You can pretty much count on getting a campsite most anywhere Sunday thru Thursday without a reservation. Even in the non-school months of the season, people still have jobs to go to during the week. The exception is if itís a major holiday, special events occur during those days, or itís a tourist destination park.

This website can also assist you in making the reservation decision by finding out how many CGs are in an area you are visiting. Obviously, when the choice is limited reservations might be appropriate.

There is probably not a good answer for the leave-early, stay later problem. Itís always a gamble, but then you did say you were going to play the lottery.

Itís good that youíre open to boon docking. Judicial use of boon docking in places that werenít where you had any plans in the first place can save a few bucks along the way. The savings might pay for some of those ridiculous $25 national park entrance fees, but thatís another issue. Boon docking is a nice back up for the occasional time when ďthe planĒ didnít work.

Iíve camp hosted in Missouri state parks. They have some really nice ones, many with hook-ups. If youíre traveling thru there, try one. Have a great trip.

This is something that my wife and I have bickered about a few times. Because of work schedules and having 2 kids under the age of 4, we have to limit ourselves to weekend trips. I prefer to make reservations in advance so I know where I am going and when (I am self employed). My wife likes to wait until Friday morning to make a reservation so she can see the weather report for the weekend. We both agree that we would rather stay home on rainy weekends. In our sitsuation, I like knowing where I am going a few days in advance so I can stock the trailer and arrive at check in. Waiting until the last minute usually results in my wife packing clothes at the last second (not mine, I always keep a weekend worth of clothes in the trailer) and grocery shopping. Waiting usually causes us to get in after dinner and setting up in the dark.

I guess I have to agree that there is no correct answer. You can plan ahead and risk paying for a site you may not enjoy or wing it and know you will have a good time once you get there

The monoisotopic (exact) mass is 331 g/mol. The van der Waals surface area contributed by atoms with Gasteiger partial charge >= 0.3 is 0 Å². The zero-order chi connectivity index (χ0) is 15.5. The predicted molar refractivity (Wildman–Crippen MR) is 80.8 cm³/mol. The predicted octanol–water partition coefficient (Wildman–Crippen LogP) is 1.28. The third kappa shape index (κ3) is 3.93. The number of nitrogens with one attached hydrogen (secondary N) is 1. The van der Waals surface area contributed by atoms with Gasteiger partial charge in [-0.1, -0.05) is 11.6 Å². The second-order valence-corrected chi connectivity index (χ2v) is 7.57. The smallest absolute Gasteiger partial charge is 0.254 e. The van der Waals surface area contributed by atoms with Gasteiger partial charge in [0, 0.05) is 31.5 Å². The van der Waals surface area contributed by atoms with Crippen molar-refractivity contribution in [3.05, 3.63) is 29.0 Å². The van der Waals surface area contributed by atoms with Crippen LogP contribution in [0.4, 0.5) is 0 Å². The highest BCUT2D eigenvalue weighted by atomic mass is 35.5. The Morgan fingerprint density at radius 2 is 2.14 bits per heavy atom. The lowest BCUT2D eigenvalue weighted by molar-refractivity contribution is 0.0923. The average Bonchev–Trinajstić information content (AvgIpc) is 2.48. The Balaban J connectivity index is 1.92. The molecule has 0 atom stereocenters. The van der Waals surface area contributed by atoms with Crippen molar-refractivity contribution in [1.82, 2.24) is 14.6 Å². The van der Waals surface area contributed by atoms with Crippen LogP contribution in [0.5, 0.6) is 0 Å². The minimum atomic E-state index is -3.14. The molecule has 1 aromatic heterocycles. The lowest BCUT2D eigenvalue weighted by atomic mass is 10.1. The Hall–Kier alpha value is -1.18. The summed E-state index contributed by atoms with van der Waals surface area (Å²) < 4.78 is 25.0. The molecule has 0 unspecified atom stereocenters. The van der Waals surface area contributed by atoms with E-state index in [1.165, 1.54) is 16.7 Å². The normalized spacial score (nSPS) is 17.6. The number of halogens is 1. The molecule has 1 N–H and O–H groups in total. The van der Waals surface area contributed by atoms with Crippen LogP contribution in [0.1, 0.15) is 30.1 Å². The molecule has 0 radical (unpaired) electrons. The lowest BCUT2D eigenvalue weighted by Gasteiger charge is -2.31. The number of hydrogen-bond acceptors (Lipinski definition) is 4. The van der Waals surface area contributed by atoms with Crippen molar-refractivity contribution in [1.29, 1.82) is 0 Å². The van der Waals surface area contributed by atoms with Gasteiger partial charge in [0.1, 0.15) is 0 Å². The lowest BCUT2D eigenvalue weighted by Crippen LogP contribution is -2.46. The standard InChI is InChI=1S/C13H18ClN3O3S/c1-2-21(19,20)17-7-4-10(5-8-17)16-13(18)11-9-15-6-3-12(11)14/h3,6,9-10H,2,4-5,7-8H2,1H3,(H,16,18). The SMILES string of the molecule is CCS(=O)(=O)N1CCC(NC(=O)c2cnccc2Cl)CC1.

I don't like reservations, because RV Parks are doing like hotels, if you don't show up, you get charged anyway. I don't do them unless it's a major holiday (Memorial Day, July 4, Labor Day). However, I have managed to "squeak by" without reservations on July 4th before.....

I always find SOMETHING even without reservations.

Of course, I don't go to the really TOURISTY places, like Yellowstone, etc....

Florida Native
I don't blame parks for charging you for not showing up if they have turned away. We almost never make reservations and try to boondock on holiday weekends.
Thanks everyone for your insight and experience. I think we'll make reservations for Yellowstone and the Teton area, and wing it from there. I think the flexibility will be more fun for us. The girls are so excited to see "Rount Mushmore."

Again, I appreciate your posts. Only one other note for Lindsay....I am the wife! Dragging DH along for this summer though. He's the homebody!
Florida Native
Be sure to see the backside of Mount Rushmore. Click link for a preview of it.

My Webpage
QUOTE(DXSMac @ Mar 8 2010, 12:23 PM) *

I don't like reservations, because RV Parks are doing like hotels, if you don't show up, you get charged anyway. I don't do them unless it's a major holiday (Memorial Day, July 4, Labor Day). However, I have managed to "squeak by" without reservations on July 4th before.....

I always find SOMETHING even without reservations.

Of course, I don't go to the really TOURISTY places, like Yellowstone, etc....


Why would anyone expect otherwise? IIf you have a reservation the park is setting aside a site for you. If you don't use it, you still had it available to you. It is the same as an airline ticket, a seat at a ballgame or concert, a room at a motel or any other situation where there is a limited supply. How would a business make any money if they turned away paying customers to hold a site for someone who may or may not show up and pay? You have two perfect options, don't make a reservation and take your chances or make a reservation and know a site is available for you. If you don't show it is not the fault of the RV park, so why should they suffer any financial loss, which would happen if they turned away a customer while holding a site for someone who doesn't show?
I'm going to add my 2 cents. Most hotels only charge you if you do not cancel by 6pm. If RV parks need an earlier cancellation deadline that is fine with me. I don't even mind a full day or even two as the deadline. However, if someone cancels a week or two in advance I don't think they should still get charged. That should be plenty of time for the park to refill the spot.

I also do not mind a reasonable cancellation fee, such as $5-10 or half the nightly rate. But again I do not think you should be charged the fee for the entire stay. I'm sure some owners feel the need to do this because they have been burned in the past, but it is not fair to punish everyone because of a few inconsiderate people.